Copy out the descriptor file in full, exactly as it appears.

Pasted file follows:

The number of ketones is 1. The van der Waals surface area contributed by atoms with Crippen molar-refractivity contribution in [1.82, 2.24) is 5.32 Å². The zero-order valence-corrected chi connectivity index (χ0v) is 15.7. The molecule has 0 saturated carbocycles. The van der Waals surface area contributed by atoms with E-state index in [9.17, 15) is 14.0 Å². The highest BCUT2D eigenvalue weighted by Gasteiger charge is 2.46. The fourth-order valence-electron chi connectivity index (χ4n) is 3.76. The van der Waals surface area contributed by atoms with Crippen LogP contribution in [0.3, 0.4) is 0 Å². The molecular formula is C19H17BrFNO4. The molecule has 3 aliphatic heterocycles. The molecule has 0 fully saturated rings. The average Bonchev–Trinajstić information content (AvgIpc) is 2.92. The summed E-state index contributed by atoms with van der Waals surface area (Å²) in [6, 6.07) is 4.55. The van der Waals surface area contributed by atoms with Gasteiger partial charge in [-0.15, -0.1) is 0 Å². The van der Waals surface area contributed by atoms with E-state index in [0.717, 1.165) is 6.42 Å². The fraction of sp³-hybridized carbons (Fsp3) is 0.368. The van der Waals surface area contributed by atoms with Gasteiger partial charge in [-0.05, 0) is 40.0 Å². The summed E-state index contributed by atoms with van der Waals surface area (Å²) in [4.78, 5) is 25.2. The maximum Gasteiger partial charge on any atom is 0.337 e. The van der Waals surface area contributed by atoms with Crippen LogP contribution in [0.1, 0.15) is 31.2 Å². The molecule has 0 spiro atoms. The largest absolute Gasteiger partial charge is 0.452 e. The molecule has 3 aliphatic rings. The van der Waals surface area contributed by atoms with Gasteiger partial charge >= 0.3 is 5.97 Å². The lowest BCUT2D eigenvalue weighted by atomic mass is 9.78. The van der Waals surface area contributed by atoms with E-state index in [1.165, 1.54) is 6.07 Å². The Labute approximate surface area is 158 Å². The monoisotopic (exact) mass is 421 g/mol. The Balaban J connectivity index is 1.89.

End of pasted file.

The number of ketones is 1. The van der Waals surface area contributed by atoms with Crippen molar-refractivity contribution in [1.82, 2.24) is 5.32 Å². The zero-order valence-corrected chi connectivity index (χ0v) is 15.7. The molecule has 0 saturated carbocycles. The van der Waals surface area contributed by atoms with E-state index in [9.17, 15) is 14.0 Å². The highest BCUT2D eigenvalue weighted by Gasteiger charge is 2.46. The fourth-order valence-electron chi connectivity index (χ4n) is 3.76. The van der Waals surface area contributed by atoms with Crippen LogP contribution in [0.3, 0.4) is 0 Å². The molecular formula is C19H17BrFNO4. The molecule has 3 aliphatic heterocycles. The molecule has 0 fully saturated rings. The average Bonchev–Trinajstić information content (AvgIpc) is 2.92. The summed E-state index contributed by atoms with van der Waals surface area (Å²) in [6, 6.07) is 4.55. The van der Waals surface area contributed by atoms with Gasteiger partial charge in [-0.15, -0.1) is 0 Å². The van der Waals surface area contributed by atoms with E-state index in [0.717, 1.165) is 6.42 Å². The fraction of sp³-hybridized carbons (Fsp3) is 0.368. The van der Waals surface area contributed by atoms with Gasteiger partial charge in [-0.05, 0) is 40.0 Å². The summed E-state index contributed by atoms with van der Waals surface area (Å²) in [4.78, 5) is 25.2. The maximum Gasteiger partial charge on any atom is 0.337 e. The van der Waals surface area contributed by atoms with Crippen LogP contribution in [0.1, 0.15) is 31.2 Å². The molecule has 0 spiro atoms. The largest absolute Gasteiger partial charge is 0.452 e. The molecule has 3 aliphatic rings. The van der Waals surface area contributed by atoms with Gasteiger partial charge >= 0.3 is 5.97 Å². The lowest BCUT2D eigenvalue weighted by atomic mass is 9.78. The van der Waals surface area contributed by atoms with E-state index in [1.165, 1.54) is 6.07 Å². The Labute approximate surface area is 158 Å². The monoisotopic (exact) mass is 421 g/mol. The Balaban J connectivity index is 1.89.